Worksheet Answer Keys

The lesson plan provides answer keys for the practice and homework assignments. Correct answers are in red to make it easy to compare them to students’ responses. Because some prompts on the assignments are objective, students’ answers may vary. If you choose to administer the lesson pages to your students via PDF, you will need to save a new file that omits these pages. Otherwise, you can simply print out the applicable pages and keep these as reference for yourself when grading assignments.

Additional information




1st Grade, 2nd Grade, 3rd Grade

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Excellent Free Resource

I was truly impressed with the quality of the lesson that was free of charge. It was such a professional presentation. This lesson truly saved me so much time. I have not presented the lesson yet however, I am sure the students will be engaged in such an inviting hand-on approach to teaching the concept of buoyancy. I appreciate having access to such quality materials without an additional charge. Keep up the great work. Teachers definitely need the support that this organization provides.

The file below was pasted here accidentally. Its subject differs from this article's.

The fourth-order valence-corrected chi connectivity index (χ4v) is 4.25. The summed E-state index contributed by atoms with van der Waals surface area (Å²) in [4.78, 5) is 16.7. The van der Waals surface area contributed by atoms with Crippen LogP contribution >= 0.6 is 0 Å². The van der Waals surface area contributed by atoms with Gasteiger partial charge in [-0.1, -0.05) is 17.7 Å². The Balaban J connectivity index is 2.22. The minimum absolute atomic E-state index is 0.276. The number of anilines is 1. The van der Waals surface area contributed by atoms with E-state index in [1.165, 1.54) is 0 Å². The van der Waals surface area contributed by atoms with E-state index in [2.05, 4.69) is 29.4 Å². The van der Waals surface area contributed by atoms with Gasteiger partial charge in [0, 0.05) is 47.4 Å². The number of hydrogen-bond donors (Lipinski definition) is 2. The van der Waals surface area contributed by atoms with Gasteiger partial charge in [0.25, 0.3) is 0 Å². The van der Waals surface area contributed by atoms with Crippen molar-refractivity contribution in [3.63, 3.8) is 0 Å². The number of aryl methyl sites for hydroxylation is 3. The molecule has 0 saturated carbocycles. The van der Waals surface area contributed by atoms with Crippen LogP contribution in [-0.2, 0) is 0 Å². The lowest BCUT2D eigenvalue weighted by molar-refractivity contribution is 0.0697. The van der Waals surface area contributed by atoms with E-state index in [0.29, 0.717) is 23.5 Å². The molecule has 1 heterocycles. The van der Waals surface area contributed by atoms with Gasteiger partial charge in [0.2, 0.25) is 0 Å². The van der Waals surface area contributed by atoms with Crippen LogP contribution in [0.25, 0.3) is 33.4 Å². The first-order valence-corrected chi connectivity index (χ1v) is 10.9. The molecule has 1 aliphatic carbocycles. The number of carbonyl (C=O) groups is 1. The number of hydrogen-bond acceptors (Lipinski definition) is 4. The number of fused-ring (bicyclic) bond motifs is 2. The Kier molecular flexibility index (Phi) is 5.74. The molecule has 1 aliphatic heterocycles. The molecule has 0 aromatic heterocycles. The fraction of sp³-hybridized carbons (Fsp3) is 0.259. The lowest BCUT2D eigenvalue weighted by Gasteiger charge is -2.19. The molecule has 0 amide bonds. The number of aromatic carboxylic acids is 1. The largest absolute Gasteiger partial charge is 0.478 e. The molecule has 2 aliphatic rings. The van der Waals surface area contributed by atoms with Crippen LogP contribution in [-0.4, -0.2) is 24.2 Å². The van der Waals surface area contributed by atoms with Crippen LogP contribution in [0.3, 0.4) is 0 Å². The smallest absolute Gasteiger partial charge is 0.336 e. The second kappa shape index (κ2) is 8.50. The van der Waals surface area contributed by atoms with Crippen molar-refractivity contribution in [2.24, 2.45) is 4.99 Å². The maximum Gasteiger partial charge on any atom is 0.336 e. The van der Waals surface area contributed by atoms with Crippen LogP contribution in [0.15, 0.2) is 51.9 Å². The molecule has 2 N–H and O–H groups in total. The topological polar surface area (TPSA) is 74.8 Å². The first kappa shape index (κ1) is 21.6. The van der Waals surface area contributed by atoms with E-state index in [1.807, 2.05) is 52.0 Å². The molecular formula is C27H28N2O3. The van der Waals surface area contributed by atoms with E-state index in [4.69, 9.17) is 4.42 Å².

Robbin R.

Great Materials

I am going to be teaching 3rd grade Math and Science this fall and these materials are a great starting point. Thank you for making them available.

Cristalis C.

Great lesson

We used the density lesson with my 2 year old. He loved doing the experiment.

Cicely G.

Great and easy to use

My son and I read the materials on the computer screen and I just printed out the worksheet he would write on. I liked it because it made him practice his handwriting (which he hates) without him even realizing it!


Very Helpful.

The resource was robust and inculded an easy to follow activitiy. Loved the activity page, well thought out.